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FAU Finds Possible Source of Funds for their Stadium

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 PostPosted: Tue Jul 21, 2009 11:32 am   
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For their $62 million Stadium......

http://www.palmbeachpost.com/services/c ... =ynews_rss

It seems they are finally :wink: getting the funding to build their stadium. Interesting and still not clear info as to who repays the first bond issuance.

As the writer in the article states, the funding for this construction appears to be still in the very early stages, and it seems both complicated and what appears to be "creative" financing. I guess anything is better than nothing, but it appers to me they are giving way too much to Crocker Co. in return to getting their stadium soon...Crocker will get "most of the proceeds from the bond sale" to finance the residence hall construction. Furthermore, the private company "would operate, maintain, and collect a portion of the proceeds from rent and fees of the new residence hall as well as FAU's current residence halls". They are actually giving up proceeds from current residence halls they (FAU) built themselves as well? Wow. It is a complicated agreement that I'm sure more details will be forthcoming to clear out these questions.

The way this story is written, as it appears to me...basically they are issuing bonds (A DSO of FAU?...who is repaying these bonds?) so that a private company can get the money to start constructing dorms, and a portion of the cash from said bonds to be used for "upfront" cash for the construction of the stadium...so that they can go ahead and then issue more bonds to build the stadium. In essence from what I can understand with such limited and inconclusive info, they are issuing bonds, so that they can get some cash ($12 million) to justify issuing then some more bonds for the stadium construction.




Quote:
A football stadium for Florida Atlantic University is one step closer to kick off under a development proposal with the Boca Raton firm Crocker Partners.


The plan, which will be discussed Wednesday by FAU trustees, begins with the construction of a $69 million, 1,226-bed residence hall that is part of the school's "Innovation Village."

The village includes a proposal for a long-sought 30,000-seat football stadium as well as retail space that so far FAU has been unable to finance.

While some details for the new residence hall must still be hammered out, construction would be paid for with the sale of tax exempt bonds or taxable Build America Bonds through an independent direct support organization of the university. Most of the proceeds from the bond sale would go to Crocker Partners to finance the residence hall construction.

An estimated payment of $12 million would be made to FAU up front from the bond sale proceeds. That money would then be used to help pay for the development of other facilities within Innovation Village.

Crocker Partners would operate, maintain, and collect a portion of the proceeds from rent and fees of the new residence hall as well as FAU's current residence halls.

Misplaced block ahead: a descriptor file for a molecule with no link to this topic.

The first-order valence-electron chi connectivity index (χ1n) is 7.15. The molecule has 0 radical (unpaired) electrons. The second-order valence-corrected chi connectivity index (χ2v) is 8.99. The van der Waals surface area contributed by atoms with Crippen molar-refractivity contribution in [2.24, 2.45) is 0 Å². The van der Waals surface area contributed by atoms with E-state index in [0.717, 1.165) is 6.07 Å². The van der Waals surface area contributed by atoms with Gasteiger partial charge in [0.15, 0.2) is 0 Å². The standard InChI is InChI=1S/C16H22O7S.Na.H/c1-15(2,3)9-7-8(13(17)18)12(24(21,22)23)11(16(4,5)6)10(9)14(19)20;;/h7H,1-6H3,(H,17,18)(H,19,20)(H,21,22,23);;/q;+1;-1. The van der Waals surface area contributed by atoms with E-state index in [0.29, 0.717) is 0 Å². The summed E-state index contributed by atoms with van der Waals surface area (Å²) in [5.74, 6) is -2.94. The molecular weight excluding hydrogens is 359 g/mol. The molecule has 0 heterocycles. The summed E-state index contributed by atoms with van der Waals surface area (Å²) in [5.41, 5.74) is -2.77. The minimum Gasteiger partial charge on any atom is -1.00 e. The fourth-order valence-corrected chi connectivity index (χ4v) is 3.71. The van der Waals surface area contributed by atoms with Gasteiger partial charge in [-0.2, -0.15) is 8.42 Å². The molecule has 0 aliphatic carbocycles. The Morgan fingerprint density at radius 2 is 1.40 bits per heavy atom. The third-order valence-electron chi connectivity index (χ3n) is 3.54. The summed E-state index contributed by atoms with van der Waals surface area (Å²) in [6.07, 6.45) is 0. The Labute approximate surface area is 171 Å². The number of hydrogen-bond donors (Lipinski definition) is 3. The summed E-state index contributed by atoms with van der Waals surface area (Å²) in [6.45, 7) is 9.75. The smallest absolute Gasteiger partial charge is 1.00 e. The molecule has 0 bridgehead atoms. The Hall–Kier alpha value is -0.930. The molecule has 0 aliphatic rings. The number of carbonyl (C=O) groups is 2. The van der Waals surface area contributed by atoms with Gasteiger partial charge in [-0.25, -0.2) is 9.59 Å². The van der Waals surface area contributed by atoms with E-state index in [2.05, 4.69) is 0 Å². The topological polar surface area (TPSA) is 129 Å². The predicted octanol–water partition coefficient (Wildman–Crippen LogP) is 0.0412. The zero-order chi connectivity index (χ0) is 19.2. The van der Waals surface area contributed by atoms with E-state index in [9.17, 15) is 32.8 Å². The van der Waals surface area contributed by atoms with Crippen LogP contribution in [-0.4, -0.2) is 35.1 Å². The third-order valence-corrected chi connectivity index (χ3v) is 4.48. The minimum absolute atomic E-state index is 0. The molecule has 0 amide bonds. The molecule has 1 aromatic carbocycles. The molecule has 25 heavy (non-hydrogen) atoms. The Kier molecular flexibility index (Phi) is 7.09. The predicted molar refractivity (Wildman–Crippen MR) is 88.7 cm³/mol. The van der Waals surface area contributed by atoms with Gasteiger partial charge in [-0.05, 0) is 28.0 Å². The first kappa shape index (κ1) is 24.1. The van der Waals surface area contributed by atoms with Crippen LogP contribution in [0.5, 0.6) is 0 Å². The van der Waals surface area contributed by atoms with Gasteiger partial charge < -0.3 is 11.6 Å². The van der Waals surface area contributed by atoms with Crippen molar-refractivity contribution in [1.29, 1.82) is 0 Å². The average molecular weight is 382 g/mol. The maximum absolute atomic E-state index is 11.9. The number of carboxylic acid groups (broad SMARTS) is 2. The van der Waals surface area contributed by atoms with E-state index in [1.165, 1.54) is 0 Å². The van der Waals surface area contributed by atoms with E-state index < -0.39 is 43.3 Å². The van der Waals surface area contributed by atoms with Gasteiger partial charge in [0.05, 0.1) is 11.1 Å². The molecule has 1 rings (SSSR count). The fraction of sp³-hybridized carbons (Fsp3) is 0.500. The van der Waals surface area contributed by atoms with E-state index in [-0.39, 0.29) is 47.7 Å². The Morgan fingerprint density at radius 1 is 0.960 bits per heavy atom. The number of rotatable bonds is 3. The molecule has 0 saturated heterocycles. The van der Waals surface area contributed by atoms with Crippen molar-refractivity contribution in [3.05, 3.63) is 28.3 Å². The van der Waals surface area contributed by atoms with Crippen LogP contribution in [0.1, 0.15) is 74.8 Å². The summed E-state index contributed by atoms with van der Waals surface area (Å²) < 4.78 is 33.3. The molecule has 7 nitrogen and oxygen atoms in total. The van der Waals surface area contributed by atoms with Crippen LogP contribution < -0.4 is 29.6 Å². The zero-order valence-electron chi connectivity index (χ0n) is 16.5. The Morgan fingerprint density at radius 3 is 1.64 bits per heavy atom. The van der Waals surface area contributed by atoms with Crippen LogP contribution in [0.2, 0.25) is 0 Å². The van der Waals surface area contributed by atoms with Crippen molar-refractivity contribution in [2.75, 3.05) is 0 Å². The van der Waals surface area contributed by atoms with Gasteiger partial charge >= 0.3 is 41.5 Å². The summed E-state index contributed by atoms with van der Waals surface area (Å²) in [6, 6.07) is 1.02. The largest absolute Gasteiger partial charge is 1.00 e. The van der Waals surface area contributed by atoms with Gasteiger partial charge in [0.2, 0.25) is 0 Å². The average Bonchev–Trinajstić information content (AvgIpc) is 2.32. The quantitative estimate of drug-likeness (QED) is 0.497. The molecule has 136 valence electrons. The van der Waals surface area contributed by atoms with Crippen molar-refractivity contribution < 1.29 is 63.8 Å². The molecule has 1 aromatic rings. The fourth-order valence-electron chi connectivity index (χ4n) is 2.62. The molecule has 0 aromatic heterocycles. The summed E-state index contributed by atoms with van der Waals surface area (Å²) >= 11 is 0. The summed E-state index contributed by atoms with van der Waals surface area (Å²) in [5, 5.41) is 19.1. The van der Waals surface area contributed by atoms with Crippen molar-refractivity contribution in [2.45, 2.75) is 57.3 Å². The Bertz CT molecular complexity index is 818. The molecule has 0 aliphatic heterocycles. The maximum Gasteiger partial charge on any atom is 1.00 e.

Crocker Partners is responsible for many well known Palm Beach County developments, including Mizner Park in Boca Raton and the new 18-story CityPlace Tower in West Palm Beach.

No one from Crocker Partners returned calls for comment.

"The $12 million as well as any additional revenues can be applied to any component of Innovation Village, including the stadium," said FAU General Counsel David Kian, who is overseeing the plan. "It will provide a very important infusion of up-front cash that can be applied to the stadium's own financing plan."

Kian said the plan giving Crocker management rights to FAU's residence halls will include termination provisions.

The FAU Board of Trustees has said no public money can be used to pay for the estimated $62 million football stadium, leaving school officials scrambling in the current economy for private fund-raising dollars.

The Crocker deal is an alternative that will provide the initial capital needed to go to the bond market.

As originally proposed, concession and novelty item sales, parking fees, ticket sales and leasing of premium seats would help the stadium pay for itself over the life of a 30-year bond. Private fund-raising dollars would also be necessary, consultants warned in 2007 when trustees gave the go-ahead to pursue financing for the stadium.


"As we are presenting information to banks, we are going to need hard evidence of community support," said FAU's Vice President for Finance Ken Jessell at the time. "I'm speaking from the heart: We need the corporate and business support, the support of alumni, of students, faculty, staff; we are going to need the support of this communiy. If we don't get that, then this will not happen."


With the funding plan for the stadium still in its very early stages, the promised fall 2010 opening date isn't likely.


According to Wednesday's proposal, the residence hall won't be ready until August 2011, and that's if construction begins between this November and February 2010.


A second residence hall, also built by Crocker, will be constructed at a later date as needs merit. Both are expected to market exclusively to upper-division undergraduates and professional students.

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 PostPosted: Tue Jul 21, 2009 2:48 pm